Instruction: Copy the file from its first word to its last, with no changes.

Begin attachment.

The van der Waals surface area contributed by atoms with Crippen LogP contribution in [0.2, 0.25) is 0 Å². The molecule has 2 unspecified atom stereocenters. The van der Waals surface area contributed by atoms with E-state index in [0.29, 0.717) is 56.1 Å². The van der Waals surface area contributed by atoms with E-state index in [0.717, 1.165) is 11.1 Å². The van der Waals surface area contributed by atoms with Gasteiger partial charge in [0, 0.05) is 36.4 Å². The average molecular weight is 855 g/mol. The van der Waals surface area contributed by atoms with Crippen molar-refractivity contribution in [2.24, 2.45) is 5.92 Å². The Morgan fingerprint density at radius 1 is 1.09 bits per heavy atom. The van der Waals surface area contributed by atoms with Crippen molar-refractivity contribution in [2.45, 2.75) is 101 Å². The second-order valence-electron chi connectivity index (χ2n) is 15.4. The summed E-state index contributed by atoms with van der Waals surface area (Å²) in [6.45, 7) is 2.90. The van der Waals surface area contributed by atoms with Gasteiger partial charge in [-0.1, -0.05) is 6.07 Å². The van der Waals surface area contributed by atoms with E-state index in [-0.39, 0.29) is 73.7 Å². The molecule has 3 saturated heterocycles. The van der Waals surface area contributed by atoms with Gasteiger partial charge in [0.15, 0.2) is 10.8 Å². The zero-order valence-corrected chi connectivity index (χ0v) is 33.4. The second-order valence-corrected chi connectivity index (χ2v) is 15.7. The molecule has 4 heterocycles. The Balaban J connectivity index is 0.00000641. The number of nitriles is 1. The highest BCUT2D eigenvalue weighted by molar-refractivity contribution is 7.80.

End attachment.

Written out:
The van der Waals surface area contributed by atoms with Crippen LogP contribution in [0.2, 0.25) is 0 Å². The molecule has 2 unspecified atom stereocenters. The van der Waals surface area contributed by atoms with E-state index in [0.29, 0.717) is 56.1 Å². The van der Waals surface area contributed by atoms with E-state index in [0.717, 1.165) is 11.1 Å². The van der Waals surface area contributed by atoms with Gasteiger partial charge in [0, 0.05) is 36.4 Å². The average molecular weight is 855 g/mol. The van der Waals surface area contributed by atoms with Crippen molar-refractivity contribution in [2.24, 2.45) is 5.92 Å². The Morgan fingerprint density at radius 1 is 1.09 bits per heavy atom. The van der Waals surface area contributed by atoms with Crippen molar-refractivity contribution in [2.45, 2.75) is 101 Å². The second-order valence-electron chi connectivity index (χ2n) is 15.4. The summed E-state index contributed by atoms with van der Waals surface area (Å²) in [6.45, 7) is 2.90. The van der Waals surface area contributed by atoms with Gasteiger partial charge in [-0.1, -0.05) is 6.07 Å². The van der Waals surface area contributed by atoms with E-state index in [-0.39, 0.29) is 73.7 Å². The molecule has 3 saturated heterocycles. The van der Waals surface area contributed by atoms with Gasteiger partial charge in [0.15, 0.2) is 10.8 Å². The zero-order valence-corrected chi connectivity index (χ0v) is 33.4. The second-order valence-corrected chi connectivity index (χ2v) is 15.7. The molecule has 4 heterocycles. The Balaban J connectivity index is 0.00000641. The number of nitriles is 1. The highest BCUT2D eigenvalue weighted by molar-refractivity contribution is 7.80.